This Homily was given at 9AM Morning Prayer Rite II on August 12, 2018 by Pat Vine, Spiritual Director
I Kings 19:4-8 ~ Psalm 34:1-8 ~ John 6:35, 41-51
In our first reading, Elijah was told twice by an angel, “Get up and eat” and after the second time the angel said, “Otherwise the journey will be too much for you.” The back story to this reading is that Elijah had just shown the prophets of Baal who the real God is, by asking God to bring down fire on a slain bull that was doused again and again with water. Baal’s prophets called on their God to bring down fire but no fire came. Elijah called upon his God to bring down fire and Elijah’s God sent the fire, totally consuming even the water with the flames. Then Elijah slew all of the prophets of Baal. After this event, you can imagine that Elijah was totally exhausted. So here is God, taking care of Elijah by meeting his human need for nourishment and rest. God is also taking into consideration the limitations of Elijah’s humanity by telling him through the angel that if he doesn’t eat, “the journey will be too much for you.” God is teaching Elijah about the important aspect of self-care.
(Incidentally, one of our worship leaders commented, “I’d like to go on the same diet that Elijah ate that kept him nourished for 40 days and 40 nights!”)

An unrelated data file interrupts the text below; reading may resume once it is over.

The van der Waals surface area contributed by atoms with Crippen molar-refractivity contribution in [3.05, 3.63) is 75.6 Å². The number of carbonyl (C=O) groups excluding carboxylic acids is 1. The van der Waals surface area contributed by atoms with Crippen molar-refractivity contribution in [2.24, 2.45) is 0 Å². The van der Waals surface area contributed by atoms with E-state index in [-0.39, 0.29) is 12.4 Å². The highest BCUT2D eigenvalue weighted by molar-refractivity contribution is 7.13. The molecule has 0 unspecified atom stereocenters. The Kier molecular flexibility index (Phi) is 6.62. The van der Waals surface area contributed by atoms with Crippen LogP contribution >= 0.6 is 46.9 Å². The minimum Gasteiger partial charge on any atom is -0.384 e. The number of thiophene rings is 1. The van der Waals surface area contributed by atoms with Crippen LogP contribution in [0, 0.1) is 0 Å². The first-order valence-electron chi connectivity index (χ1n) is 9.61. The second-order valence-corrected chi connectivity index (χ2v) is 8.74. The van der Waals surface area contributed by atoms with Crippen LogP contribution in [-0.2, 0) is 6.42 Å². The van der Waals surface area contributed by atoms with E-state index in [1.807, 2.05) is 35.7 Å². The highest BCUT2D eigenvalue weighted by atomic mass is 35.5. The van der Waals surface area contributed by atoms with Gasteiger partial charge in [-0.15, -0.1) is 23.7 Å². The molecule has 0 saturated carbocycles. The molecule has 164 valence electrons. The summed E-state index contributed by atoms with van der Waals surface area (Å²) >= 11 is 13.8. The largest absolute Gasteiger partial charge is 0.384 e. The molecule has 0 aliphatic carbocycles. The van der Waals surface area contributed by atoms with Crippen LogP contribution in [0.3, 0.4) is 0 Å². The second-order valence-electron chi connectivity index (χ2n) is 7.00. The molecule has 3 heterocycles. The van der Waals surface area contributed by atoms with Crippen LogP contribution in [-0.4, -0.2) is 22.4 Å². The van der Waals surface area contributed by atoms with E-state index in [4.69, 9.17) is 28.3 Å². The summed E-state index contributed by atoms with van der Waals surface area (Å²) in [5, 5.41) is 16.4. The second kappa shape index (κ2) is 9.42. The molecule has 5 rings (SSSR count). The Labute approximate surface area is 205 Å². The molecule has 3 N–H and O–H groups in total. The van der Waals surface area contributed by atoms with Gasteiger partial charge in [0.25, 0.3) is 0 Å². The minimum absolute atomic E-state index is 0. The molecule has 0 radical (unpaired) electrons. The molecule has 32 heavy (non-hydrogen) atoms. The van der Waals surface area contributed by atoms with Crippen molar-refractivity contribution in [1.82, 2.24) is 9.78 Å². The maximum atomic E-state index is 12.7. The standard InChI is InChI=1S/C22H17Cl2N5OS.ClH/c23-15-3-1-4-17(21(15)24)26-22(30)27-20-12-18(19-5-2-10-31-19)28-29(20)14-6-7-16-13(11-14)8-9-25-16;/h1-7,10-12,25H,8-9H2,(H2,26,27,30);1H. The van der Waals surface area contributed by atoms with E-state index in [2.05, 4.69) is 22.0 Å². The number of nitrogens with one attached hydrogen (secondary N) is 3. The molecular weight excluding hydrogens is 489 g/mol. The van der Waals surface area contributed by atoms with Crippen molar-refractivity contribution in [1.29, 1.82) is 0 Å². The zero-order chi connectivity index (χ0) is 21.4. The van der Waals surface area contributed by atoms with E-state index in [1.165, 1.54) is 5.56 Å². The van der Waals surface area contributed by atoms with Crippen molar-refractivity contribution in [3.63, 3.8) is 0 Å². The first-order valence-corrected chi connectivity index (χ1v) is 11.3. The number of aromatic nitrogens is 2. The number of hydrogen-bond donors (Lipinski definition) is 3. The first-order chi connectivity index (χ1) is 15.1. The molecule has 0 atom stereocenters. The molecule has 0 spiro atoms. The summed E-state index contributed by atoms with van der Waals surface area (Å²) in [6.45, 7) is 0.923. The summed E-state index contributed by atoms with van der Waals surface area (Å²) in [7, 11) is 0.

Keeping in mind the nourishment given to Elijah, we look at today’s second reading from the Gospel of John. Jesus says, “I am the bread of life. Whoever comes to me will never be hungry, and whoever believes in me will never be thirsty.” Once again, the Jews begin to complain about him saying, “Is not this Jesus, the son of Joseph, whose father and mother we know?” Once again, they are looking at the outward appearance and judging Jesus by their own literal standards. Because they are judging Jesus, they are blind to the spiritual implications of what Jesus is saying. When we judge others, we instantly become blind to see any truth that may be coming our way.
Do you know that the Scriptures admonish us not to take things literally, especially when it causes death and not life? Second Corinthians 3 verse 6 tells us that we are ministers of a new covenant, not of the letter, but of the Spirit; for the letter kills, but the Spirit gives life.
We know that in the human sense, we can’t take Jesus literally when he says "whoever comes to me will never be hungry and whoever believes in me will never be thirsty.” As fully human beings, our bodies need water for our thirst and food for our hunger. So likewise Jesus, who quenched his human thirst with water and satisfied his human hunger with food. So Jesus is hinting here at an underlying spiritual truth: When we come to Jesus, a tremendous hunger and thirst in our life is filled. When we ask the age old question “Is this all there is?” we get the answer: It is the person of Jesus who fills that void within us. Our spiritual hunger becomes satisfied. Our spiritual thirst is quenched.